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10/19/2011

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I too lost a daughter 15 years ago and people are often surprised that I talk about her freely (sometimes causing others to give me the "What?", then I remember that they didn't know...)
I feel like I can because although I miss her everyday and I wonder what we'd be like now, I also know I was given a gift. I got to know, really know, this awesome little person who taught me so much--mostly about myself. I didn't know I could do what I did. I didn't know I could have a baby while not married and survive the shame I felt, I didn't know my family would love us no matter what, I didn't know I could work and go to college and graduate so I could provide the best for her, I didn't know I could buy a house all on my own--now I do know. All that from a 2 year old. Girl's got power and I will always be grateful.

I had already read the dragon mom piece. it is extraordinary. The rest of her blog entries are too. It certainly gives one some perspective, she is one brave woman and oh my can she write well too.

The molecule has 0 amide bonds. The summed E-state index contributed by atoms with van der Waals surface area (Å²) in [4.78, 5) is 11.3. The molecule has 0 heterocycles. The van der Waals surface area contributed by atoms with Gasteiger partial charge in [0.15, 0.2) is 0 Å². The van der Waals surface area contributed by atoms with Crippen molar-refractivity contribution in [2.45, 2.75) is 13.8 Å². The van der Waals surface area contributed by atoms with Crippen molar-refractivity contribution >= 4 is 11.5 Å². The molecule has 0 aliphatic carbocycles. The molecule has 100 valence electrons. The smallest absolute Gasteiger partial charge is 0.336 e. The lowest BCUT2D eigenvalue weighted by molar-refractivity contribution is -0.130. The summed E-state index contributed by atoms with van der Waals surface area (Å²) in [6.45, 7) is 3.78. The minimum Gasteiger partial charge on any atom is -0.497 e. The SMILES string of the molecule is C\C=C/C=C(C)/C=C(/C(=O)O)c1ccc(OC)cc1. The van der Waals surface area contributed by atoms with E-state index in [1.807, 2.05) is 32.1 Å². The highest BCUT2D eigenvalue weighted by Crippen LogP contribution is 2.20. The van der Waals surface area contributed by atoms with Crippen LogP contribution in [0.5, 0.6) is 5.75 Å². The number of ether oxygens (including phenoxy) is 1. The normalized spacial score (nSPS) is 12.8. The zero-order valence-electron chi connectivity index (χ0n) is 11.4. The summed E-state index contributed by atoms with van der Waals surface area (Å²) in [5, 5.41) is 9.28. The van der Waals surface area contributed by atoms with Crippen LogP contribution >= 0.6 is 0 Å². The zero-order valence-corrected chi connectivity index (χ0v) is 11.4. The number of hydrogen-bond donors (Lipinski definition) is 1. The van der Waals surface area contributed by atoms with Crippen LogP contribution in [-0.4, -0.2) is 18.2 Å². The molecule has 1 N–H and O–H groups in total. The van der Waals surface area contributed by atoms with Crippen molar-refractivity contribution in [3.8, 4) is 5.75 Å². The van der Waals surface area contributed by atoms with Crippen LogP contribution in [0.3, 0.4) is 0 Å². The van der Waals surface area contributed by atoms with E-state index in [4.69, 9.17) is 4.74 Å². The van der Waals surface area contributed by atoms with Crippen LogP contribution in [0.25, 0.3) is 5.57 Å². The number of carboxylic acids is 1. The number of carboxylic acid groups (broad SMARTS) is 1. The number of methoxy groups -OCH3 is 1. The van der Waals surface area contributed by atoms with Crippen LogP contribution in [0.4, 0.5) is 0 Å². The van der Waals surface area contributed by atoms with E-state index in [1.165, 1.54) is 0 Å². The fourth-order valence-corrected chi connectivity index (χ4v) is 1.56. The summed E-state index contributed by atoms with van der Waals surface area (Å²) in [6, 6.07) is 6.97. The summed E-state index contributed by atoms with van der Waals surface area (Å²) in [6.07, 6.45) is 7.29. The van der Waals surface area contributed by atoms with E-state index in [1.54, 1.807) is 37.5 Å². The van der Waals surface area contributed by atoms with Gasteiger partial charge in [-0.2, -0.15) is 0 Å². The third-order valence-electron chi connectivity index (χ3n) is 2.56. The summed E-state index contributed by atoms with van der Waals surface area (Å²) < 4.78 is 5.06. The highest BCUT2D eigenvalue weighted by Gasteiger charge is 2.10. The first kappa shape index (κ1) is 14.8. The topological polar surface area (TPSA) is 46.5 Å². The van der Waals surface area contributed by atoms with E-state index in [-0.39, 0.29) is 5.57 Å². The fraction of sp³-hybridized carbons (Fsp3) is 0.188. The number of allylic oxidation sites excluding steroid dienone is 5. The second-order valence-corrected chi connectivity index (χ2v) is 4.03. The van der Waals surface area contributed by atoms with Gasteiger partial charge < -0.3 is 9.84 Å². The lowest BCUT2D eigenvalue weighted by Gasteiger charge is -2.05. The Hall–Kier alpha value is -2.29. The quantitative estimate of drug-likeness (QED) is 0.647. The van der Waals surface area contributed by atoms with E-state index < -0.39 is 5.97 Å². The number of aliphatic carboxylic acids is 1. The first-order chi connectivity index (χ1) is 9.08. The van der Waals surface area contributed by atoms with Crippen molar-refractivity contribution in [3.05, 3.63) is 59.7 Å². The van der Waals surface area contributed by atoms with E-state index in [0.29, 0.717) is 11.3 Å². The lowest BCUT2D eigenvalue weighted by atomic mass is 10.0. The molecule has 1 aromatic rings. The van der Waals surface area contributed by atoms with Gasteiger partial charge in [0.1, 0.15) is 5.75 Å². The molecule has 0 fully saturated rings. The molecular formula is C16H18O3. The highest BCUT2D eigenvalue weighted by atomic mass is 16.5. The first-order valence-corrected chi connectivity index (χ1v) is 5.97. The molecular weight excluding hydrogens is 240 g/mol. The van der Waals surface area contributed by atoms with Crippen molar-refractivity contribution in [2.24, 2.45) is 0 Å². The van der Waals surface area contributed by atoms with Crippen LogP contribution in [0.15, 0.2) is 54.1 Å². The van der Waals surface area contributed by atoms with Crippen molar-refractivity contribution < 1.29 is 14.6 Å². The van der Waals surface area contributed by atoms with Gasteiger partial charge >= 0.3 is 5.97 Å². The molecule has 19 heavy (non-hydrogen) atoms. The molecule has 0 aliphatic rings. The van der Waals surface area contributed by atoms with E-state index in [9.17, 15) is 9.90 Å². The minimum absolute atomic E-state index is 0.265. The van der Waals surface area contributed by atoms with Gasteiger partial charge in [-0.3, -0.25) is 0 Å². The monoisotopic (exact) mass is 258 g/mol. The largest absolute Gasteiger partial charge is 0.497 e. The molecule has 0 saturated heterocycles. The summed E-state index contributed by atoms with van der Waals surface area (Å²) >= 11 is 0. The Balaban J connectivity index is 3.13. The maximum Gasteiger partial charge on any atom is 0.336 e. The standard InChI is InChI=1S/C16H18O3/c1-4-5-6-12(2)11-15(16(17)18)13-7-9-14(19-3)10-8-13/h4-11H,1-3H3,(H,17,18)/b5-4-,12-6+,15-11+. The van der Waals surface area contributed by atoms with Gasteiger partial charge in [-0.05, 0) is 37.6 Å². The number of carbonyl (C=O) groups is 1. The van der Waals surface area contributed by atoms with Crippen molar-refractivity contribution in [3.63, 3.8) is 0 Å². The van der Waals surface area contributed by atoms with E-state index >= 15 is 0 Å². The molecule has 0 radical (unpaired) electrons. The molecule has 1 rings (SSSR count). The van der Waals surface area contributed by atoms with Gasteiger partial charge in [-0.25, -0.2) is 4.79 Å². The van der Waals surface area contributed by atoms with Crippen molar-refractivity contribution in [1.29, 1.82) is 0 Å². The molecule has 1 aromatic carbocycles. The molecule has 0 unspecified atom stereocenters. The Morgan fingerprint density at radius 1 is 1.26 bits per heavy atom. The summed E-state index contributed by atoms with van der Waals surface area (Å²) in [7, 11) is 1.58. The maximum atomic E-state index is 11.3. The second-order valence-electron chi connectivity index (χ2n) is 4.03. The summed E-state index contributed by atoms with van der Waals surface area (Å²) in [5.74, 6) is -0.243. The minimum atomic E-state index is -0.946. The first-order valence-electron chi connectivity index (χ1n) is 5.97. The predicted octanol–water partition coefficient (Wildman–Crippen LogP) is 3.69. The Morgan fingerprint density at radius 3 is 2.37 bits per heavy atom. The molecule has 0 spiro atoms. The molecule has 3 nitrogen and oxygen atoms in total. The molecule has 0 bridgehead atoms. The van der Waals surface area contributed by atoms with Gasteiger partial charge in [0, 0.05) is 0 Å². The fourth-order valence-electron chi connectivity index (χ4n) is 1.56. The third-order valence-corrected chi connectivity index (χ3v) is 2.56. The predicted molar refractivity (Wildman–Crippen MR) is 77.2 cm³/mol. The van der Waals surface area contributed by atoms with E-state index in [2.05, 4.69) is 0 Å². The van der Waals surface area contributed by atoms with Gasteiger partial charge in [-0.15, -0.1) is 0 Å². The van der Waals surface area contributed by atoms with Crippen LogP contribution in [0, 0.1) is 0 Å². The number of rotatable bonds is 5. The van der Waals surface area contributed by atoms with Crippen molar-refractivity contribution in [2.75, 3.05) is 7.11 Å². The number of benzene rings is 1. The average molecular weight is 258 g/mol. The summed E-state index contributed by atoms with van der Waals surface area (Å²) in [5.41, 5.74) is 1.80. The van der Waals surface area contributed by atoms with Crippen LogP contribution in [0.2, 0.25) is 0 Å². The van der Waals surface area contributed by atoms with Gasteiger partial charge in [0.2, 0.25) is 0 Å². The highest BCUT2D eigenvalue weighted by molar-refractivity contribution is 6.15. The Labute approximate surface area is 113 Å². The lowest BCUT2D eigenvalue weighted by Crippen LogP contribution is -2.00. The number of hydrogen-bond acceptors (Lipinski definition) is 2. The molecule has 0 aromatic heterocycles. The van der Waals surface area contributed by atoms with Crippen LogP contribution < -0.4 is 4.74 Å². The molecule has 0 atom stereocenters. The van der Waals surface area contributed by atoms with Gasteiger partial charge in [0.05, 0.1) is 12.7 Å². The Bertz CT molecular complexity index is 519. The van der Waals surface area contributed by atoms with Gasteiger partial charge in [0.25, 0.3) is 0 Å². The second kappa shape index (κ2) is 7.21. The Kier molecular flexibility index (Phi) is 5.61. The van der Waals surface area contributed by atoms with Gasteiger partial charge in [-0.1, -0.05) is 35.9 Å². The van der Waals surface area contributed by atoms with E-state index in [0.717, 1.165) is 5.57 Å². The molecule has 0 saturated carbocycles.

Thank you so much for passing the Dragon Mom piece along. Convicted in my afternoon as I am consumed in my child's future. I remember those 'living in the moment' times when we were in the NICU and how full I could feel in such an empty time. I appreciate this reminder so much because the 'how is she going to...' devours me somedays and just spits out an ignorance of the sweet now.

sigh. . . miss you. . .

feel better soon! xo

My Nana passed away last summer at 98 years old but lost a child when he was just 2. He drowned in a fish pond. She said she thought of him every day and was never the same after the accident. I try to understand it all now that I am a mother. I try to walk in her shoes....try to understand her advice, her words....She is gone now and I still try and understand what that loss felt like for her. I am at a loss. It is too hard to go there because the pain seems so unsurmountable. I am in awe of those that love and learn and move forward. they are soooooooooooooo strong. wow. so many powerful women walk among us. men too. I didn't mean to leave them out!

Flem, I wonder if it is different losing a child from an accident and losing one to a chronic illness...? I obviously can't speak to either but having time to prepare for a loss feels different to me than an unexpected death. Both tragic, but different. I think.

Shelley, thank you for sharing your story and the strength you learned from loving your little girl. I'm glad you can talk about her, even if it makes others pause. We, as a culture, do not do death well, and well, we all have a lot to learn b/c it is inevitable for us all. I think we are especially inept at talking about the death of children, which only further marginalizes those parents who have experienced this loss. I'm touched by your words.

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